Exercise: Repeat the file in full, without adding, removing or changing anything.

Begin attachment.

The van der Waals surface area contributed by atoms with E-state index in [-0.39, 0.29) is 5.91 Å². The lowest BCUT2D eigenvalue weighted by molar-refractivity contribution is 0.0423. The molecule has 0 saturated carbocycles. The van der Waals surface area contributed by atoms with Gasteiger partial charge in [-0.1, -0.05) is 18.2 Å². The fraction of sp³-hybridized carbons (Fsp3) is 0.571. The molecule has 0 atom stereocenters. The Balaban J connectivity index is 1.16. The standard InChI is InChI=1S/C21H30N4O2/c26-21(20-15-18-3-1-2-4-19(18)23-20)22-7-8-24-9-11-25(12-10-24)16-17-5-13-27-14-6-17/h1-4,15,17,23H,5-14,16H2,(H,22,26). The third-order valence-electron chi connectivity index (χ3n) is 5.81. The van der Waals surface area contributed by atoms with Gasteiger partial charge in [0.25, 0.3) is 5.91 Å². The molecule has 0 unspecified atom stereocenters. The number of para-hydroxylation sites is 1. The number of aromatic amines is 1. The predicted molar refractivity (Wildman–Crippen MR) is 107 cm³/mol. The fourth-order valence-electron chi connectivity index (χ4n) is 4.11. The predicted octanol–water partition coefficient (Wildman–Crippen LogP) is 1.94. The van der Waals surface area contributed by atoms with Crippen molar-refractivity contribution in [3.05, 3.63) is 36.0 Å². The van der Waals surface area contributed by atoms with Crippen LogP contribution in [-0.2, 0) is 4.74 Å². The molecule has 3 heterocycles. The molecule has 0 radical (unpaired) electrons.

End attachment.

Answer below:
The van der Waals surface area contributed by atoms with E-state index in [-0.39, 0.29) is 5.91 Å². The lowest BCUT2D eigenvalue weighted by molar-refractivity contribution is 0.0423. The molecule has 0 saturated carbocycles. The van der Waals surface area contributed by atoms with Gasteiger partial charge in [-0.1, -0.05) is 18.2 Å². The fraction of sp³-hybridized carbons (Fsp3) is 0.571. The molecule has 0 atom stereocenters. The Balaban J connectivity index is 1.16. The standard InChI is InChI=1S/C21H30N4O2/c26-21(20-15-18-3-1-2-4-19(18)23-20)22-7-8-24-9-11-25(12-10-24)16-17-5-13-27-14-6-17/h1-4,15,17,23H,5-14,16H2,(H,22,26). The third-order valence-electron chi connectivity index (χ3n) is 5.81. The van der Waals surface area contributed by atoms with Gasteiger partial charge in [0.25, 0.3) is 5.91 Å². The molecule has 0 unspecified atom stereocenters. The number of para-hydroxylation sites is 1. The number of aromatic amines is 1. The predicted molar refractivity (Wildman–Crippen MR) is 107 cm³/mol. The fourth-order valence-electron chi connectivity index (χ4n) is 4.11. The predicted octanol–water partition coefficient (Wildman–Crippen LogP) is 1.94. The van der Waals surface area contributed by atoms with Crippen molar-refractivity contribution in [3.05, 3.63) is 36.0 Å². The van der Waals surface area contributed by atoms with Crippen LogP contribution in [-0.2, 0) is 4.74 Å². The molecule has 3 heterocycles. The molecule has 0 radical (unpaired) electrons.